Wonky Wednesday: The challenge of LGBT suicide

By Victoria M. Rodríguez Roldán, Task Force Holley Law Fellow

(Author’s note: This article is not intended as any form of psychological help or substitution to it. If you or someone you know is suicidal, call the National Suicide Prevention Lifeline at 1-800-273-8255, or the Trevor lifeline for LGBT youth at 1-866-488-7386)

While suicide has been one of the great life claiming demons of the LGBT community, particularly with youth, developing credible statistics to measure the issue has been a major problem for a variety of reasons. According to the Centers for Disease Control and Prevention, there were 38,364 suicides in the country in 2010, making it the tenth leading cause of death for all ages and giving a national suicide rate of 1.6% of all deaths in the US. However, the CDC and the Health Department get their data by the submission of vital statistics bureaus from states and territories throughout the country, who collect data from what is entered into death certificates by coroners and forensic pathologists. Since we cannot ask someone who has died about their gender identity or sexual orientation, nor is it included in many death certificates and police reports, we have incomplete data on LGBT people and suicide.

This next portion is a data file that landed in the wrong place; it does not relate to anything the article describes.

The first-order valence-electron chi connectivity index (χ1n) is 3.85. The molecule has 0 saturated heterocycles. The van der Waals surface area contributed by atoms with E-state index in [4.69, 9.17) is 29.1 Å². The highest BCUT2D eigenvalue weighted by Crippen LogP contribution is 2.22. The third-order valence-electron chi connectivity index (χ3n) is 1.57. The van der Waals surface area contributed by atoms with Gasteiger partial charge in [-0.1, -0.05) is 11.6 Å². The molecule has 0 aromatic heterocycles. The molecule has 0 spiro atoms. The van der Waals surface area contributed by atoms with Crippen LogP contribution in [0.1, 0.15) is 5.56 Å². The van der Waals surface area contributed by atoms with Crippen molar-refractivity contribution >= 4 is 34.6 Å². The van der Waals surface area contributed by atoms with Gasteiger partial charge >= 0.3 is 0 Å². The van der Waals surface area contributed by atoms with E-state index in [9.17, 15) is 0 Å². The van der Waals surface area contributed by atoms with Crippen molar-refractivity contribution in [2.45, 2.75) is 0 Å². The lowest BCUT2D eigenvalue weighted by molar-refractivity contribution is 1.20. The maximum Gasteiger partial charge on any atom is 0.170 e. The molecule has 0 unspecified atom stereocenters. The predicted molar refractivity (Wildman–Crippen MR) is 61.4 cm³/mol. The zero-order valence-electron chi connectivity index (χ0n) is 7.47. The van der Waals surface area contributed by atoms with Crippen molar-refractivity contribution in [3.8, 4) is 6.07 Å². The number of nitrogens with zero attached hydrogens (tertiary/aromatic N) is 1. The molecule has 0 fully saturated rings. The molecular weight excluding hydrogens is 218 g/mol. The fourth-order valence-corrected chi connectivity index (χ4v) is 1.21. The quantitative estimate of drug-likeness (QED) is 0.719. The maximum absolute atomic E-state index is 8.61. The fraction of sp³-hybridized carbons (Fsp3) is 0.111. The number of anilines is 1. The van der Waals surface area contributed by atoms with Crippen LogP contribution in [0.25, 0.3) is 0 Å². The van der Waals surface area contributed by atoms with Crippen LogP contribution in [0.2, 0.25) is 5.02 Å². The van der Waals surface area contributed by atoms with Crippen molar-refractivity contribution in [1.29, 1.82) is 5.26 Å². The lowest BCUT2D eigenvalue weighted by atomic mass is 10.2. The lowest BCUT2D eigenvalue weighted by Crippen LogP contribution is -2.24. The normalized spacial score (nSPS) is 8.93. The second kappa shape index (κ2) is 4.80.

Therefore, one of the primary methods of measuring suicide within the LGBT community has been of measuring suicidal ideation as well as histories of prior suicide attempts. The National Transgender Discrimination Survey by the Task Force and the National Center for Transgender Equality reveals that 41% of trans respondents had attempted suicide, which when compared to the aforementioned general population statistics is downright astronomical.

Going into LGB statistics, a large amount of the data is centered around youth under 18, thanks to the youth risk behavior surveys conducted in various state public school systems and coordinated by the CDC, revealing similarly high figures. In between 2007 and 2011 in Wisconsin among surveyed students, 28% of LGB identified students had attempted suicide, with 42% having expressed one form of suicidal ideation or another, compared respectively to 7% and 15% of straight youth. In essence, one and a half times more LGB youth had thought of suicide than had attempted it.

A final risk factor that must be taken into consideration is one that reveals the truly disturbing nature of these figures: one of the major risk factors of suicide is knowing someone who attempted suicide or committed suicide. This creates a situation where few people within the LGBT community will not know someone who has not committed or attempted suicide, thus creating a multiplied risk within the entirety of the LGBT community. Given all of the stated risk factors, it becomes nearly impossible for an LGBT person to not be at a heightened risk of suicide.

That said, much is being done to counteract these risk factors and trends. Click here to read more about how the national suicide prevention strategy incorporates the LGBT community in prevention work. You can also read more here about how to safely talk about suicide.